This depends on the stage of the lactation when the cure occurs. If the infection cures during the dry period, specific antibodies will not be detected, or detection will be below the test cut-off during the next lactation, except for the very early stage of the lactation.  Similarly, if the infection clears during the lactation and inflammation has subsided (as measured by SCC returning to normal levels), S. aureus-specific antibodies are not normally detected during the next herd test in four weeks.

Suspect positive cases should be retested during the next herd test.  If the re-test is negative, the animal can be considered negative. Conversely, a positive result indicates an infected animal.
In the meantime, suspect positive cows should be milked after the negative cows but before the confirmed ELISA-positive cows, to reduce the spread of infection.

Yes, because in many cases, an infection with S. aureus is already chronic, or is in the process of becoming chronic. In these animals, antibodies can be detected in milk, even though the elevation of the SCC was determined weeks earlier.  In the case that the infection has cured in the meantime and SCC have returned to normal, the test will return a negative result in any case.

Laboratory Operations and Test Validation

No, only standard ELISA equipment is required. 
An automated plate reader with a generic software that reads at A450 and A650 wavelengths is required.
Data analysis can easily be performed in Excel using the template provided on the Downloads page.
Plates can be washed manually (using bath or pipette techniques) or with an automated plate washer, for which the program should be carefully optimised.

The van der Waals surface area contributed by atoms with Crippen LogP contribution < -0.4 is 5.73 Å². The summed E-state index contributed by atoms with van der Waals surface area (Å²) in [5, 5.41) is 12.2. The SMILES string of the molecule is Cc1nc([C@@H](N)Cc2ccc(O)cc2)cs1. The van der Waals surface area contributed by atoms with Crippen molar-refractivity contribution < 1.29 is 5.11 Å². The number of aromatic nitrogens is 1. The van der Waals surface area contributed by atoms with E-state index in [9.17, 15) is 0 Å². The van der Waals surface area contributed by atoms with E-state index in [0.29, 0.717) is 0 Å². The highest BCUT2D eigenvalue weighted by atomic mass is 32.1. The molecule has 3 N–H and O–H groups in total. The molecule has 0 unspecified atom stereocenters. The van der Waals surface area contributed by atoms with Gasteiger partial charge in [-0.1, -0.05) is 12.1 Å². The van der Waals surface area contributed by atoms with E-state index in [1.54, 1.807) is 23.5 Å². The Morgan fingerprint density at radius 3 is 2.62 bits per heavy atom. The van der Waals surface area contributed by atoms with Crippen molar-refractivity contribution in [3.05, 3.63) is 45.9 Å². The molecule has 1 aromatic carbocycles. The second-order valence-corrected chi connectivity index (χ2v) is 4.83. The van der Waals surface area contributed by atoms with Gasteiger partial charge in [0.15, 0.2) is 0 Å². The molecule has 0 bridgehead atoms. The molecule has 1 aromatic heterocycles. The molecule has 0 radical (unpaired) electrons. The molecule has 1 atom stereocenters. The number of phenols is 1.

The use of electronic or manual multi-channel pipettes is highly recommended.
For more information, please see the Materials and Equipment document on the Downloads page.

Hand washing procedures generally outperform automated plate washers. Therefore, plate washer settings should be carefully optimised. Overall, gentle plate washing settings may cause less variation.

Yes, an important part of the overall variation is caused by the interaction of the assay with the sample.  Different samples may produce slightly different CVs, depending on the nature of the sample.

For especially high throughput labs, high-SCC cows can be pre-identified from the previous month, then subsampled (0.2 – 1.8mL) for testing before the milk recording samples are tested as normal for the current month.  These subsamples would be chilled overnight before testing using the StaphGold™ ELISA the next day and reporting to farmers and their vets shortly afterwards. Note that given the chronicity of S. aureus infections, the urgency of S. aureus reporting is not as great, so a one-day delay in reporting is fine.


Not yet, however, a farm trial involving five farms and approximately 5000 cows in total is underway and publications are expected in the first half of 2022.

Koru Diagnostics has not yet published any scientific articles, except for an abstract at the 2019 IDF Mastitis Conference in Copenhagen, Denmark.  A number of publications are expected in 2022.